‘I’ve Hidden This My Whole Life’- Getting Help After Childhood Depression

‘I’ve Hidden This My Whole Life’- Getting Help After Childhood Depression

05.19.15
05.19.15

Editor’s Note: May 7 marks the 10th annual National Children’s Mental Health Awareness Day. According to the Substance Abuse and Mental Health Services Administration, some 9 percent of 12- to 17-year-olds in the United States had at least one major depressive episode in 2012, and suicide was the second leading cause of death for 15- to 24-year-olds in 2011.

NAM spoke with a 24-year-old journalism student at a community college in Los Angeles who said she wishes that her depression had been addressed when she was younger. She prefers not to use her real name because she worries that if future potential employers know that she’s been diagnosed with depression, it could affect her ability to get a job.

I don’t know if I was born with depression. I don’t know if that’s a real thing that can happen. But problems like this seem to run in my family. My grandmother has anxiety issues, and my dad has always seemed depressed, even though he never talks about it. Nobody in my family wants to talk about that kind of thing. 

I’ve just never felt right. I feel like I go through highs and lows more than normal people. Well, no, I’m normal – I shouldn’t criticize myself. But I’ve always known that something was wrong, and I couldn’t talk to my family about it. I’m close with my family but I still felt like they would be judgmental, and I also wouldn’t want to burden them with my problems.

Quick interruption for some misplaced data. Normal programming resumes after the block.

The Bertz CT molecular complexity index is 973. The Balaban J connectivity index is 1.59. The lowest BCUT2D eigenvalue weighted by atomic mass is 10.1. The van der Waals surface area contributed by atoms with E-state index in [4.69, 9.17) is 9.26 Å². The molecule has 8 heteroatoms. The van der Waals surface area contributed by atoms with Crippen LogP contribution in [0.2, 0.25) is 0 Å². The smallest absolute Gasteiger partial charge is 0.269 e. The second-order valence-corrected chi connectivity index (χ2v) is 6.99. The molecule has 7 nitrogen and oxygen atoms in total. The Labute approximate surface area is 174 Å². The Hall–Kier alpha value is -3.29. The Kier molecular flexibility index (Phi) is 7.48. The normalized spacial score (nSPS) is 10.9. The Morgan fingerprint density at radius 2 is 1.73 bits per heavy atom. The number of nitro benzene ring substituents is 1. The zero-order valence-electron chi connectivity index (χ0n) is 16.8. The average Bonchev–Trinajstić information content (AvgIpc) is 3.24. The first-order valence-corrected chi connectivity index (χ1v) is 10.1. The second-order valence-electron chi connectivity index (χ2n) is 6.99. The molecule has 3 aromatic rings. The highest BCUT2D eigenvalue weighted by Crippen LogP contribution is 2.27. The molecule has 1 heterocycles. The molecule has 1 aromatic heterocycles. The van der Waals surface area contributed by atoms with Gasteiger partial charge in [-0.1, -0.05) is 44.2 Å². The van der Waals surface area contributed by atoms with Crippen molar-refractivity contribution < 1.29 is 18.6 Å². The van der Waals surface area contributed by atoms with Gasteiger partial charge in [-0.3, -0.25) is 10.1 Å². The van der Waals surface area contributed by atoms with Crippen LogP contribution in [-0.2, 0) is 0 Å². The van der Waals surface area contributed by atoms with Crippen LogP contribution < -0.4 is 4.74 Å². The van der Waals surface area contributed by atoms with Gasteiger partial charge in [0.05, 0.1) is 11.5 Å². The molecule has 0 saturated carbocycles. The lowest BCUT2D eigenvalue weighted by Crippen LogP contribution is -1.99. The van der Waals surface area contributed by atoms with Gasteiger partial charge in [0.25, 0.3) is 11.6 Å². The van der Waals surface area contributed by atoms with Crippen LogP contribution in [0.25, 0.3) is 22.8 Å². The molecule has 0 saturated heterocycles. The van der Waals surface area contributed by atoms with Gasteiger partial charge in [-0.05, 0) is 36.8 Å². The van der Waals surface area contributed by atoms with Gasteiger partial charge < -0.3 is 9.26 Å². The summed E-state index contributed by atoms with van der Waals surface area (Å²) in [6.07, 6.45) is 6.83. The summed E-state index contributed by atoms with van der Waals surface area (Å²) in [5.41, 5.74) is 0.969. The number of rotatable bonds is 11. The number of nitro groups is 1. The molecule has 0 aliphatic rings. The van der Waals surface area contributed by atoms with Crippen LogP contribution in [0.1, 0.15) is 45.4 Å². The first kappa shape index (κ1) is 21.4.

When I turned 18 and could start going to the doctor without telling my parents, the first thing I did was make an appointment to talk about how I was feeling – that I was anxious and unhappy and I didn’t understand why. That throughout my whole life, I’ve gone through long periods of time when I didn’t want to do anything and didn’t want to be around people. At that point I wasn’t familiar with what “depression” is, and I didn’t feel like I could ask anybody. 

My doctor prescribed antidepressants. I decided to tell my dad, and I found out something I’d never known about myself – my dad told me that when I was really young, around 5 years old, my pediatrician had thought I was depressed and wanted to try giving me medication. My parents refused; they didn’t want to drug me when I was so young. 

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